Time to get winter ready
Finally it is back once again…
...the glorious snow!
In my opinion, all of the Ski amadé mountains have done it once again, with a most beautiful coat of white. The temperatures allow the snow canons to work at their best and thereby getting the season off to a great start. With one or another ski resort already having opened their lifts, enabling the first ski hungry skiers to make the most of the pre-season skiing.
To get everything into gear, we first of all have to check all the equipment in the cellar and here we will take a short look at everything which needs to be done.
In an ideal scenario, well at least one or two of us at least has done this, that before you store your equipment away for the winter, it has had a generous layer of wax on it and the coating has not been pulled off. Simply to give the ski or snowboard a layer of protection for the surface and edges.
The ski boots are buckled up in the boot cupboard...
...or in a suitable boot bag, so that they keep their shape and then putting on the boots at the start of the ski season will not be too troublesome. For those of you who would not like to do the work themselves or for those who do not have the right tools or know-how, then it is best to give your equipment to a trusted sports shop and depending on the state of your equipment either get a small or a big service done.
Basically, as a rule of thumb, if the surface does not have any deep ruts or traces of the forest routes on the kid’s skis, then in most cases a small service will do. The edges are then sharpened and the surface is waxed.
For those, who like me, look forward to restoring their own equipment, can do the following:
- Clamp down and then brush off the old layer of wax with a copper brush.
- Briefly wipe over it and using an old iron from your mother (program for wool/silk or 2 points) or using an iron specifically designed for this purpose at about 120-130 degrees, drip the wax sparingly over the surface.
- Using a wax fleece (I have also had good experience with blotting paper or baking paper, where you put the iron on the paper and pull it over the surface), evenly spread out the wax drips over the surface. You know you have the right temperature when the wax flows but does not smoke. With your free hand, feel here and there on the upper side if it is getting warm and then do not heat this point anymore.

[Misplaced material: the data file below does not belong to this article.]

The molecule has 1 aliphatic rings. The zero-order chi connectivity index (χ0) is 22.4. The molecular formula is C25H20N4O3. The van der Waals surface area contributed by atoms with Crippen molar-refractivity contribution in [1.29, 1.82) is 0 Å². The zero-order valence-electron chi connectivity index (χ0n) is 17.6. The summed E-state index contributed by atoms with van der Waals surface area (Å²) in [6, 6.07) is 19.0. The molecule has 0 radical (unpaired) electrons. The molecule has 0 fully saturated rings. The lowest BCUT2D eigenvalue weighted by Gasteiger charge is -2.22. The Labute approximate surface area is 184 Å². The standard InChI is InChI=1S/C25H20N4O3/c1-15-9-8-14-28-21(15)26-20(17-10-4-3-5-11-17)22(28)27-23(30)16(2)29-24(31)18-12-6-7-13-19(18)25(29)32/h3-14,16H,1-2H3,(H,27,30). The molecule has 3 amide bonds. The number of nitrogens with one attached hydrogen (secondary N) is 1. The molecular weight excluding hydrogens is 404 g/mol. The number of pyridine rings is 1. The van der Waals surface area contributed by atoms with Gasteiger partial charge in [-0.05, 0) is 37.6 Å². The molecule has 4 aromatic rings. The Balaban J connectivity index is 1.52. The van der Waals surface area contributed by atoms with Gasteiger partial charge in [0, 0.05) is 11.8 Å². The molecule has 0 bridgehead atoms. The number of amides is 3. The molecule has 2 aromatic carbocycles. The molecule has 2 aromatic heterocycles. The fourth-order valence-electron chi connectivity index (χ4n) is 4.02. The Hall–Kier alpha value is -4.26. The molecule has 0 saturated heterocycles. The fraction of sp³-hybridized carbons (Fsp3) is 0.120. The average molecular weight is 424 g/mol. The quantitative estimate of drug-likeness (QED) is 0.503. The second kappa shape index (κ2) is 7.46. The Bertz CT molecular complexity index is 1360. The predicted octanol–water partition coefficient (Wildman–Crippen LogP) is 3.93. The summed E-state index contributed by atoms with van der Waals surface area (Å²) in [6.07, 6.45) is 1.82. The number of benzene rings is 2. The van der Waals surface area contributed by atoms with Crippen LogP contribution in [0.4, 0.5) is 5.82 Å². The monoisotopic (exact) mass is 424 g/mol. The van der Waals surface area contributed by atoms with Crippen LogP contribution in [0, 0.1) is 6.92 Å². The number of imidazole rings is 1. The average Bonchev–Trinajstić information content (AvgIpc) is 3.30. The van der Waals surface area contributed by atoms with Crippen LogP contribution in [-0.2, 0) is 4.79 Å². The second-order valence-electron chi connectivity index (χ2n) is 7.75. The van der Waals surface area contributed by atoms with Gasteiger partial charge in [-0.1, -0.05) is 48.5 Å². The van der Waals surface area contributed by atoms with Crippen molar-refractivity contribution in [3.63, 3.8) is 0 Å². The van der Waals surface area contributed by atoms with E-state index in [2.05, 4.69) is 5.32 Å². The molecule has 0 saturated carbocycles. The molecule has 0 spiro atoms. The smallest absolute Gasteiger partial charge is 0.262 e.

- Let it cool down for half an hour, pull off the wax with a suitable scraper and then using the copper brush expose the structure again.
As previously alluded to, should you have deep scratches on the surface, then you can repair these using a so-called Repair Stick first of all. All you have to do is hold the iron against the repair stick and let the drops drip into the damaged parts.
Then it is time to file the edges...
...with a suitable tool and finally there is the binding. If your weight has not changed nor your skiing ability since the previous year, then you can simply leave it how it is, presuming that no new ski boot has been bought, which the binding needs to be adjusted to. For those that this is not the case or rather are preparing the skis for the next generation should get the ski settings list (Z-value table) off the internet and then set the binding according to this and to the weight of the offspring.
Of course, you can get this done at a trusted ski shop and then you are guaranteed that it is absolutely right. Especially with youngsters, I have personally experienced that, for example, schools require an inspection certification of sorts from a ski specialist company before pupils can go on a ski trip.
Those of you who like to dabble on Youtube and such like can find an abundance of tutorials. Simply have a look through whilst drinking a cup of tea and find a suitable and coherent video as a step by step guide for you to use. There are definitely hundreds…but remember: „No Guts, no Glory!“